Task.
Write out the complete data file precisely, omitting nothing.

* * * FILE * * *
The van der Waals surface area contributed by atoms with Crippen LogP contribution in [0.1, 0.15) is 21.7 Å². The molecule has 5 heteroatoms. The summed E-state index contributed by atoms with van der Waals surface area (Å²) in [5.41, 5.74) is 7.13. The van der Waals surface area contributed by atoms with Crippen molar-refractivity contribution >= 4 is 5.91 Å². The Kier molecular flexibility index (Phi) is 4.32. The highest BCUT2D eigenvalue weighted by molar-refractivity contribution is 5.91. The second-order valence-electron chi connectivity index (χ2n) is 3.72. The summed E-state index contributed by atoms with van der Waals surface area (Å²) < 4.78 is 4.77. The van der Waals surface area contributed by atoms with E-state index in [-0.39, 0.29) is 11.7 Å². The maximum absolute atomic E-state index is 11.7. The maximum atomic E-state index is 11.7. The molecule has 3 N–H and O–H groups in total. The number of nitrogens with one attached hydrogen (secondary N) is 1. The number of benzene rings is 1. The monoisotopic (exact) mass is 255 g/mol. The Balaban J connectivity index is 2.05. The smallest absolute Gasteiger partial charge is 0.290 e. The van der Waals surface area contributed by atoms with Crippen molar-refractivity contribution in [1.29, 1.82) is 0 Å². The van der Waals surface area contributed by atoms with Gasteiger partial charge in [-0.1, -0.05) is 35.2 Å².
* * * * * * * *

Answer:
The van der Waals surface area contributed by atoms with Crippen LogP contribution in [0.1, 0.15) is 21.7 Å². The molecule has 5 heteroatoms. The summed E-state index contributed by atoms with van der Waals surface area (Å²) in [5.41, 5.74) is 7.13. The van der Waals surface area contributed by atoms with Crippen molar-refractivity contribution >= 4 is 5.91 Å². The Kier molecular flexibility index (Phi) is 4.32. The highest BCUT2D eigenvalue weighted by molar-refractivity contribution is 5.91. The second-order valence-electron chi connectivity index (χ2n) is 3.72. The summed E-state index contributed by atoms with van der Waals surface area (Å²) < 4.78 is 4.77. The van der Waals surface area contributed by atoms with E-state index in [-0.39, 0.29) is 11.7 Å². The maximum absolute atomic E-state index is 11.7. The maximum atomic E-state index is 11.7. The molecule has 3 N–H and O–H groups in total. The number of nitrogens with one attached hydrogen (secondary N) is 1. The number of benzene rings is 1. The monoisotopic (exact) mass is 255 g/mol. The Balaban J connectivity index is 2.05. The smallest absolute Gasteiger partial charge is 0.290 e. The van der Waals surface area contributed by atoms with Crippen molar-refractivity contribution in [1.29, 1.82) is 0 Å². The van der Waals surface area contributed by atoms with Gasteiger partial charge in [-0.1, -0.05) is 35.2 Å².